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Continuation of remote learning sparks unease

By Sarah Abu Zaid - Feb 22,2021 - Last updated at Feb 22,2021

AMMAN  — The government decision to continue with remote learning for school children have drawn ire from parents, teachers and students.

The National Campaign for the Rights of Students “Thabahtuna” warns that the continuation of distance learning in the second semester due to the epidemiological situation is “unacceptable”, taking into account “the loss for primary level students”, according to a statement on its Facebook page.

According to the statement, Thabahtuna is not in favour of the decision made by the Ministry of Education to suspend in-class education for the 10th and 11th grade students for a week.

The campaign considered that the decision reflected “a formal trend” towards continuing distance learning throughout the second semester, and it would appear that it would later include students in the primary level and Tawjihi (General Secondary Education Certificate Examination), who gradually returned to schools two weeks ago, according to the statement.

“I am constantly on my nerves, which is affecting my work,” Alia Rabie, a working mother of a third grader student, told The Jordan Times.

“I do not focus during my working hours, worrying about my son’s education. I keep calling my home to check if he is on his laptop or not,” she said.

She also highlighted that, it is hard for children to stay focused on a screen for hours, and that they need to interact with their teachers and classmates to fully receive a holistic education.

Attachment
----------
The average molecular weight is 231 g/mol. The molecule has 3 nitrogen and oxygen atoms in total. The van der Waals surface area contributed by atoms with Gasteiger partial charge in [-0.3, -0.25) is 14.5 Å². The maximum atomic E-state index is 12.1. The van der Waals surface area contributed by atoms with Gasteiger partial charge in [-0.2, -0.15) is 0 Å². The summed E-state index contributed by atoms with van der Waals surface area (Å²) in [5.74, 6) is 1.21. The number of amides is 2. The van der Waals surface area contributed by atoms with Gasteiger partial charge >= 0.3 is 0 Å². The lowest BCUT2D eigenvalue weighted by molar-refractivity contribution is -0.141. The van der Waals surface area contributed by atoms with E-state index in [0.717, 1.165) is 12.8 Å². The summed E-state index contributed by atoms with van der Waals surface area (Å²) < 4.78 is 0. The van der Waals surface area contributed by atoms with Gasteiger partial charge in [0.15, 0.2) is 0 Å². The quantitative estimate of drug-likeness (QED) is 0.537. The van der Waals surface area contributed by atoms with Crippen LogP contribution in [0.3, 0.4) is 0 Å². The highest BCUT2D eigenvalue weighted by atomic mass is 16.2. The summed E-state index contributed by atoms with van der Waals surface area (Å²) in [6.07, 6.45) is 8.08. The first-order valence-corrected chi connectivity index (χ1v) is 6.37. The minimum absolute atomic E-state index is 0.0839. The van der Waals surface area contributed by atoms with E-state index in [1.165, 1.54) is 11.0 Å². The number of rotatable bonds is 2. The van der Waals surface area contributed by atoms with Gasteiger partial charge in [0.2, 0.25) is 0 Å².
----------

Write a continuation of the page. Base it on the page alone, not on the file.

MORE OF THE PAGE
Jana Qadri, an International General Certificate of Secondary Education (IGCSE) junior student, told The Jordan Times that she feels “less motivated to study”.

“IGCSE is very advanced and really needs great effort from both teachers and students. However, it is a bit hard to get a proper education during distance learning,” Qadri said.

For Farah Jaber, a student at a public school, face-to-face learning “builds a generation of leaders unlike distance learning”.

“Distance learning has affected my communication skills. It has also paved the way for some students to cheat due to the stress the teachers give them,” she added.

Manar Al Qasqas, an English teacher at a private school, told The Jordan Times that “online teaching is a true obstacle for both teachers and students.” 


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